Is Trent Reznor Angry Again?
    • TUESDAY, JANUARY 10, 2017

    • Posted by: Matt Guyotte

    With the release of the new Nine Inch Nails EP Not The Actual Events, and Trent Reznor and Atticus Ross (who is now a full member of the band) making plans to remaster The Downward Spiral and The Fragile, it seems like Trent is harkening back to his more aggressive output in the 90's. But is the anger still truly there?

    The EP certainly seems to suggests this, being kicked off with Reznor screaming "it's like I've been here before" - he hasn't let out a scream with that much emotion since "The Downward Spiral" in 1994. With its layers of noisy and distorted guitars, it seems like Reznor is moving towards a more raw industrial sound once again.

    But it's not going to be in the same form, simply because this is not the same Reznor. In the 90's, Reznor was struggling with loads of drug problems. "The Downward Spiral" was recorded on a mountain of cocaine; The Fragile was partially about his time on heroin. After Reznor got clean, he specifically took a break from the sounds that made him famous, embarking on projects like the soundtrack work with Atticus Ross on The Social Network, The Girl With the Dragon Tattoo, and Gone Girl; along with his more poppy moments on Hesitation Marks.

    Even if Reznor is trying to tap into this anger, it's coming from a very different place than before. While his 90's output saw his aggression be turned inward, a post Year Zero Reznor is one that looks at things with a more politically keen eye, and the soundtrack and ambient works he has done since then has helped him express it in totally different and subtle ways.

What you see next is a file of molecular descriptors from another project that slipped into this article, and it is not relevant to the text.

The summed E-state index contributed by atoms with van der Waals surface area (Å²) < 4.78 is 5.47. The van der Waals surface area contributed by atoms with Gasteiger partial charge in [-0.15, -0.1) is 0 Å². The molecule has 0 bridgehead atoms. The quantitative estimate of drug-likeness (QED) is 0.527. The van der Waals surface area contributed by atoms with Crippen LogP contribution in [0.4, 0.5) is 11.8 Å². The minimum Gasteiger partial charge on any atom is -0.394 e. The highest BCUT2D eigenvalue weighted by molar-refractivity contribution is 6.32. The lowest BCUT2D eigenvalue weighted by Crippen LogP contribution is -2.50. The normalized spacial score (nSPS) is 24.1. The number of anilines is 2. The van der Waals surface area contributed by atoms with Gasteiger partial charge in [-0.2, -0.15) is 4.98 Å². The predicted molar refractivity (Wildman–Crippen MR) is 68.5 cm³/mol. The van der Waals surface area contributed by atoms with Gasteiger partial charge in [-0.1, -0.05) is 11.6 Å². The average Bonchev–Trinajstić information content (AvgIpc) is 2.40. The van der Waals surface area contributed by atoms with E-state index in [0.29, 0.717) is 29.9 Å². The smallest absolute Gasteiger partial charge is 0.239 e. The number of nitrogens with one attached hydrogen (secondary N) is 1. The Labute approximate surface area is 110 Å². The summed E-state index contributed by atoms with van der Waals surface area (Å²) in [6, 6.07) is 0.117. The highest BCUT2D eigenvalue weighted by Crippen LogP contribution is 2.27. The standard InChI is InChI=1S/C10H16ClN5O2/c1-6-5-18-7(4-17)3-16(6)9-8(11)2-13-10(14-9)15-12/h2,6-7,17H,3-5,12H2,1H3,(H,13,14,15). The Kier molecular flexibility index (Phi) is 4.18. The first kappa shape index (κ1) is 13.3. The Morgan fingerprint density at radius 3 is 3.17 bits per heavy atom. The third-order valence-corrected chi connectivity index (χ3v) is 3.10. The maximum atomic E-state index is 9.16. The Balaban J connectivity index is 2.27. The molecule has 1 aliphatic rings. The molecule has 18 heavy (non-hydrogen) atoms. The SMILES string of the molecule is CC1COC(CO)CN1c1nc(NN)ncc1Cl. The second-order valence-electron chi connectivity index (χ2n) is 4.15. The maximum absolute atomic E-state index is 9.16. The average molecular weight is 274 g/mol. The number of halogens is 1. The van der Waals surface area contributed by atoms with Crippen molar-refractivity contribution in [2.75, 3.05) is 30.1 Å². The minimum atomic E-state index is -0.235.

So, is Trent Reznor going the be the same pissed off industrial artist screaming "God is Dead" and committing implied suicide in his tracks? Probably not. This is a different Reznor, and this a totally different Nine Inch Nails entirely. Although beckoning to those past releases, these new releases don't feel like a rehash, or a cheap capitalization on nostalgia. Tracks like "Burning Bright (Field on Fire)" take slow sludgy guitar lines from songs like "Physical (You're So)" and "Reptile," while combining with more major chord foundational works from Hesitation Marks. It rarely seems uninspired. Reznor is adopting this sound because it feels right at this moment and his continued insistence on moving forward with his music makes me excited for what's to come.

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